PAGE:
The Debtor also lists Patent Number 6,174,412 B1, which refers to processes related to tissue manufacturing and the conversion of cotton. The Debtor’s information related to alleged intellectual property rights is insufficient and paints a thoroughly incomplete picture about the Debtor’s intellectual property. …

The Debtor admits that it has actually reviewed very little financial information, casting serious doubt on the credibility of the details of the Amended Plan and any assumptions upon which the Debtor relies. The Debtor provides that financial projections are not yet complete. Additionally, the valuable intellectual property that the Debtor touts and appears to rely on for its processes is exaggerated, poorly described, likely valueless, and not likely owned by the Debtor in the first place.

In this case, in spite of its duty to provide full and transparent information to its creditors, the Debtor has continued to muddy the waters. The Debtor has failed to file complete and accurate schedules disclosing any insider transactions that have taken place, including the potential ownership of intellectual property by an insider. The Debtor has obfuscated the disclosure process by purporting to require creditors to enter into non-disclosure agreements before permitting creditors to view the Debtor’s financial projections, then providing only the disclosed information already included in this Amended Disclosure Statement.

The United States Trustee, by Attorney Amy J. Ginsberg, objects to the approval of the Debtor’s First Amended Disclosure Statement (“Disclosure Statement”) because it fails to provide adequate information including: (1) facts supporting its pro forma financial projections; (2) information related to the $2.5 million necessary to perform the due diligence before equity investment can be sought on the capital market; (3) information about unpaid real estate taxes in excess of $450,000; (4) the absolute priority rule; and (5) transactions with insiders.

Ms. Dodd expressly reserved the SEC’s right to maintain its objection to plan confirmation on the basis that the debtor is actually liquidating its assets and therefore should not receive a discharge. See 11 U.S.C. § 1141(d)(3)(A).




See also:



Public Wisconsin Court records show that Ron Van Den Heuvel’s on-again/off-again associate/counsel Ty Willihnganz, owner of Ty Will Law, LLC, recently had his Wisconsin Bar license re-suspended by the Office of Lawyer Regulation for failure to pay dues…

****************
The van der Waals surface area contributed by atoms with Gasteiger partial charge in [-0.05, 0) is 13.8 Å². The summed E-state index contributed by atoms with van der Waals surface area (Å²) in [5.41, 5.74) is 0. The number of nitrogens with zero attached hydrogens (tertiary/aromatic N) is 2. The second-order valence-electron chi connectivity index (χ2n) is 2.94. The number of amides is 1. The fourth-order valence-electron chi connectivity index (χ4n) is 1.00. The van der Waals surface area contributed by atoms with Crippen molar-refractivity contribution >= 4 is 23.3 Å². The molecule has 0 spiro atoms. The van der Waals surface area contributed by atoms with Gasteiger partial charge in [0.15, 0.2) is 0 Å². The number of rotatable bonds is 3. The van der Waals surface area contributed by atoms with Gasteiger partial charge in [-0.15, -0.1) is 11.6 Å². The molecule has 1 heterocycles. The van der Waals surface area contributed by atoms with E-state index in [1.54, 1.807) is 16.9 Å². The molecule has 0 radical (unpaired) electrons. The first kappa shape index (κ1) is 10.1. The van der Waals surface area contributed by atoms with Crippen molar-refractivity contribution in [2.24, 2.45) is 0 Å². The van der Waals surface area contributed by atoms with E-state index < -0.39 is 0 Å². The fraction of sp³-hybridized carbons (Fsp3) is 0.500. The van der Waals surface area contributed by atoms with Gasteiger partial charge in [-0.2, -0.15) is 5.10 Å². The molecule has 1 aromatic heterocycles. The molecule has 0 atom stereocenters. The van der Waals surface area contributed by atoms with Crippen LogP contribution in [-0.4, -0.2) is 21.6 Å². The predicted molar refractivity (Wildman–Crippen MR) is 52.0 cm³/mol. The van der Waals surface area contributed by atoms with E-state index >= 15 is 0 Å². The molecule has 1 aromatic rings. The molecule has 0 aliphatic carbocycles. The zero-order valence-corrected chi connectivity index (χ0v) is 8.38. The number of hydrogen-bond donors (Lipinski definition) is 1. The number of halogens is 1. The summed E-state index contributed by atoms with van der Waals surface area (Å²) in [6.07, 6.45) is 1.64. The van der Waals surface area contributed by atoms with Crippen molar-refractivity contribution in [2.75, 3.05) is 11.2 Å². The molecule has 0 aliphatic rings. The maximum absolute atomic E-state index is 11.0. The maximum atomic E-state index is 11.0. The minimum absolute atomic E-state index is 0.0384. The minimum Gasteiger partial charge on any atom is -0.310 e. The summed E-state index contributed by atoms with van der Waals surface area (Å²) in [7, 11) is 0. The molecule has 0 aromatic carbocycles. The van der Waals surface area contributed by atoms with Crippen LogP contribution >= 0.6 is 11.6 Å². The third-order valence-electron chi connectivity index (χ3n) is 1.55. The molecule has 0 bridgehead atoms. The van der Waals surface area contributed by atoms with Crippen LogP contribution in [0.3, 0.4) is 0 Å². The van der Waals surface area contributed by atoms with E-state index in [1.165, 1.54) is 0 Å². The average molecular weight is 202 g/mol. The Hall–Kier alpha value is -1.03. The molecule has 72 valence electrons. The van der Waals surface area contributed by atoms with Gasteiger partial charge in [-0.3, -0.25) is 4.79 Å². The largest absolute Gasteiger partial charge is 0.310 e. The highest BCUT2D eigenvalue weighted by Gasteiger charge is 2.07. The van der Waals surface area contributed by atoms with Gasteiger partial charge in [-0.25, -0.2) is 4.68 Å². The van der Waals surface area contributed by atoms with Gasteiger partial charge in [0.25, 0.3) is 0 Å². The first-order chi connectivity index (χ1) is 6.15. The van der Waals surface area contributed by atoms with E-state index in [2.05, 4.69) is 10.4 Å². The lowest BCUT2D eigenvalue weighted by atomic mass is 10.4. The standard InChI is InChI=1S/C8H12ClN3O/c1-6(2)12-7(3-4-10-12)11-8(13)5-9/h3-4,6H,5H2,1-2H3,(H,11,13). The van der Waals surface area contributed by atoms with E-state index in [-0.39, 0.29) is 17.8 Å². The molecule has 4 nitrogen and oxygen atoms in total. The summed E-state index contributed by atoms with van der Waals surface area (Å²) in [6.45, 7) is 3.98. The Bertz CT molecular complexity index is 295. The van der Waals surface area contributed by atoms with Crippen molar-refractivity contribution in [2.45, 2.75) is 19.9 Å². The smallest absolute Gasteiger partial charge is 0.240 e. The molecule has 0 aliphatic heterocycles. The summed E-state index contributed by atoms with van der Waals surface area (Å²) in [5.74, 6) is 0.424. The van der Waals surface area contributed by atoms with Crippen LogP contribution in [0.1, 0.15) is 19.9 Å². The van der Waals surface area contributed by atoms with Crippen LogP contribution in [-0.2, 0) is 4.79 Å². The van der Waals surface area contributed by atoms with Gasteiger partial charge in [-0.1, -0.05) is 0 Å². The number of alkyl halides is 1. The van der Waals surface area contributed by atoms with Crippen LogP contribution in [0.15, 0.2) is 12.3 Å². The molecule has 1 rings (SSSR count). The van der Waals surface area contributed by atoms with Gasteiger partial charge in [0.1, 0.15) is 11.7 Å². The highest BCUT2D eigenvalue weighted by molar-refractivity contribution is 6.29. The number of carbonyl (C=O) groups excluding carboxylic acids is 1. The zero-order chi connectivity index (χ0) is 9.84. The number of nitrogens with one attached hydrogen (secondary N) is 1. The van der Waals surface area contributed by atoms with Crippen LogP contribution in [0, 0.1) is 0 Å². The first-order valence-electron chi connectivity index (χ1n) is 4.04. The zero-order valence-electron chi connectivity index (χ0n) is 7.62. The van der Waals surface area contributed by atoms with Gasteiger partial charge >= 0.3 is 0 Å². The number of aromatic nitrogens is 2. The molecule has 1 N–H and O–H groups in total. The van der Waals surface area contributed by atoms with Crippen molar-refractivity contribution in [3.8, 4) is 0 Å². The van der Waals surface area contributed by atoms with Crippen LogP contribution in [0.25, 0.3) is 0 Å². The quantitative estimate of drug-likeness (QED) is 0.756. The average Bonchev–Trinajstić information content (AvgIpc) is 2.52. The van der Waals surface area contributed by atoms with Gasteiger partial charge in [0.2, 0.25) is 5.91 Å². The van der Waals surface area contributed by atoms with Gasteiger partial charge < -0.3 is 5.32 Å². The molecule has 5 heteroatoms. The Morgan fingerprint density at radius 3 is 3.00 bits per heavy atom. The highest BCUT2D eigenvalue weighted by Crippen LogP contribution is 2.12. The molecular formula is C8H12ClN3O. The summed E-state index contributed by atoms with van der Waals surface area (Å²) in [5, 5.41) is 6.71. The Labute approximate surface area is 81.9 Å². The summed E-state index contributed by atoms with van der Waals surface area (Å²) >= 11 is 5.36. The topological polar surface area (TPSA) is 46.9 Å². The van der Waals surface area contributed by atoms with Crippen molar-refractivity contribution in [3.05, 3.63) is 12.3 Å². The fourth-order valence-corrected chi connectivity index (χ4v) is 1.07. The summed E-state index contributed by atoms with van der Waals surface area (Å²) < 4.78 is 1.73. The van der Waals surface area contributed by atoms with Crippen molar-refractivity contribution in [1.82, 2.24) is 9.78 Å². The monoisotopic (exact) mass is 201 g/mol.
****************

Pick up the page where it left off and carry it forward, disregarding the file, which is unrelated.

UPDATE 11/23/2016: 

…but he is also awaitng a pending decision in a disciplinary case against him in the matter of:




See Oneida Eye’s previous reporting:



Oneida Eye has been alerted to other fronts linked to Ron Van Den Heuvel’s and Oneida Seven Generations Corporation’s incinerator scheme partner…

Abdul Latif Mahjoob

…of American Combustion Technogies Inc. / ACTI

…a/k/a American Combusiton Technologies of California Inc.

American Renewable Technologies Inc. / ARTI



American Renewable Energy Inc.


…and will be posting more information about:









In the meantime, here are some recent court documents from a lawsuit alleging Fraud by American Combustion Technologies of California, Inc. / ACTI:

This action arises out of a business dispute. … Plaintiff purchased specialized equipment from Defendants, which allegedly did not perform as promised. …

Additionally, Defendants did not provide certain documents that Plaintiff asserts they were contractually required to provide. … Plaintiff therefore brought claims for fraudulent inducement, negligent misrepresentation, breach of contract, breach of warranty, and revocation

The Court agrees with Plaintiff. Plaintiff’s complaint alleges that Defendants provided equipment that, “as designed and manufactured,” cannot “function at the levels promised and warranted by Defendants.” … The information Plaintiff seeks is relevant and necessary to determining whether manufacturing defects exist.


If you have any information about the corporations named above or other fronts affiliated with Abdul Latif Mahjoob, please contact Oneida Eye (see ‘About‘ tab at top of page for our email address).

Abdul Latif Mahjoob – man of many shady enterprises.

Abdul Latif Mahjoob – man of many shady enterprises.

Watch Ron Van Den Heuvel make his pitch in his home town at the April 15, 2014 De Pere Common Council Meeting:


See Oneida Eye’s previous reporting:


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Abdul Latif Mahjoob / ACTI / AREC / AREI / ARTI ACF Leasing ACF Services Alliance Construction & Design / Alliance GC (Global Conservation) American Combustion Technologies Inc. (ACTI) / American Combustion Technologies of California Inc. (ACTI) / American Renewable Energy Inc. (AREI) / American Renewable Technologies Inc. (ARTI) Artley Skenandore Jr. / Swakweko LLC Atty. William Cornelius Bruce King City of Green Bay Fmr. OBC Chair Cristina Danforth / Tina Danforth Fmr. OBC Chair Ed Delgado Fmr. OBC Sec. Patty Hoeft Fmr. OBC Vice-Chair Greg Matson Fmr. OBC Vice-Chair Melinda Danforth General Tribal Council / GTC Generation Clean Fuels Godfrey & Kahn Green Bay Renewable Energy LLC / GBRE Green Box NA Green Bay LLC Incinerators / Gasification / Pyrolysis / Plastics-to-Oil / Waste-to-Energy Jacqueline Zalim / Jackie Zalim Kelly Van Den Heuvel / Kelly Yessman Kevin Cornelius Mike Metoxen Mission Support Services Nevada LLC / Mission Support Services LLC Nathan King Nature's Way Tissue Corp. OBC Chief Counsel Jo Anne House OBC Vice-Chair Brandon Lee Stevens / Brandon Yellowbird Stevens Oneida Business Committee / OBC Oneida Energy Blocker Corp. Oneida Energy Inc. Oneida ESC Group LLC / OESC Oneida Nation of Wisconsin / Oneida Tribe of Indians of Wisconsin / Indian Country / Thornberry Creek LPGA Classic Oneida Seven Generations Corporation / OSGC Oneida Total Integrated Enterprises / OTIE OPD Lt. Lisa Drew Skenandore / Lisa Skenandore Owen Somers / Oneida Internal Security Director Paul Linzmeyer Pete King III / King Solutions LLC Ron Van Den Heuvel Sustainment & Restoration Services LLC Todd Van Den Heuvel Tsyosha?aht Cathy Delgado Wisconsin Economic Development Corporation / WEDC

As It Happens

November 2016